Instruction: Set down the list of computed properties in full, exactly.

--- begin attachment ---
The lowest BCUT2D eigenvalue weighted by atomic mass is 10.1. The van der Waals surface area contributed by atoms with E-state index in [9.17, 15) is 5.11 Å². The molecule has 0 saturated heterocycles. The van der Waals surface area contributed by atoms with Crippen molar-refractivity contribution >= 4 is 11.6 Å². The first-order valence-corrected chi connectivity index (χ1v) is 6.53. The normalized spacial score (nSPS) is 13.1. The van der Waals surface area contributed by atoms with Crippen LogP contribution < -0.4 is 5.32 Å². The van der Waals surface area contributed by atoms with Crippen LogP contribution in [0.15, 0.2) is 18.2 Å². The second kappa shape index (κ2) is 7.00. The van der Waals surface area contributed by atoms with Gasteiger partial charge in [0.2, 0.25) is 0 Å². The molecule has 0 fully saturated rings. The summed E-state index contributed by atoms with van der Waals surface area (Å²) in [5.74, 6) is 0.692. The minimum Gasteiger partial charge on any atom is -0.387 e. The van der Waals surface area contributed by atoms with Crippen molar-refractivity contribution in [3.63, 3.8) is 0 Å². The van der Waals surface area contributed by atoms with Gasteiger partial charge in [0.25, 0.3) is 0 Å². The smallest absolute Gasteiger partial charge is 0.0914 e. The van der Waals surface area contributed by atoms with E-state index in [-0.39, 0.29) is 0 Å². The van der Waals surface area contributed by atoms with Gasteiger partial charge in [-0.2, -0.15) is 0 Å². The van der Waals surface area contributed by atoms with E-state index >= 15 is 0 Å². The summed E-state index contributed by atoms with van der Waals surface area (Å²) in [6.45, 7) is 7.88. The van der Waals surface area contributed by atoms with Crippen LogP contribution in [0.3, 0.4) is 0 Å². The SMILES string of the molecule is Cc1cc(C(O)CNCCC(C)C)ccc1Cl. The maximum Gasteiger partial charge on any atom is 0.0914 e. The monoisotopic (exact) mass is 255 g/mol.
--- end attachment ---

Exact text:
The lowest BCUT2D eigenvalue weighted by atomic mass is 10.1. The van der Waals surface area contributed by atoms with E-state index in [9.17, 15) is 5.11 Å². The molecule has 0 saturated heterocycles. The van der Waals surface area contributed by atoms with Crippen molar-refractivity contribution >= 4 is 11.6 Å². The first-order valence-corrected chi connectivity index (χ1v) is 6.53. The normalized spacial score (nSPS) is 13.1. The van der Waals surface area contributed by atoms with Crippen LogP contribution < -0.4 is 5.32 Å². The van der Waals surface area contributed by atoms with Crippen LogP contribution in [0.15, 0.2) is 18.2 Å². The second kappa shape index (κ2) is 7.00. The van der Waals surface area contributed by atoms with Gasteiger partial charge in [0.2, 0.25) is 0 Å². The molecule has 0 fully saturated rings. The summed E-state index contributed by atoms with van der Waals surface area (Å²) in [5.74, 6) is 0.692. The minimum Gasteiger partial charge on any atom is -0.387 e. The van der Waals surface area contributed by atoms with Crippen molar-refractivity contribution in [3.63, 3.8) is 0 Å². The van der Waals surface area contributed by atoms with Gasteiger partial charge in [0.25, 0.3) is 0 Å². The smallest absolute Gasteiger partial charge is 0.0914 e. The van der Waals surface area contributed by atoms with E-state index in [-0.39, 0.29) is 0 Å². The van der Waals surface area contributed by atoms with Gasteiger partial charge in [-0.2, -0.15) is 0 Å². The van der Waals surface area contributed by atoms with E-state index >= 15 is 0 Å². The summed E-state index contributed by atoms with van der Waals surface area (Å²) in [6.45, 7) is 7.88. The van der Waals surface area contributed by atoms with Crippen LogP contribution in [0.3, 0.4) is 0 Å². The SMILES string of the molecule is Cc1cc(C(O)CNCCC(C)C)ccc1Cl. The maximum Gasteiger partial charge on any atom is 0.0914 e. The monoisotopic (exact) mass is 255 g/mol.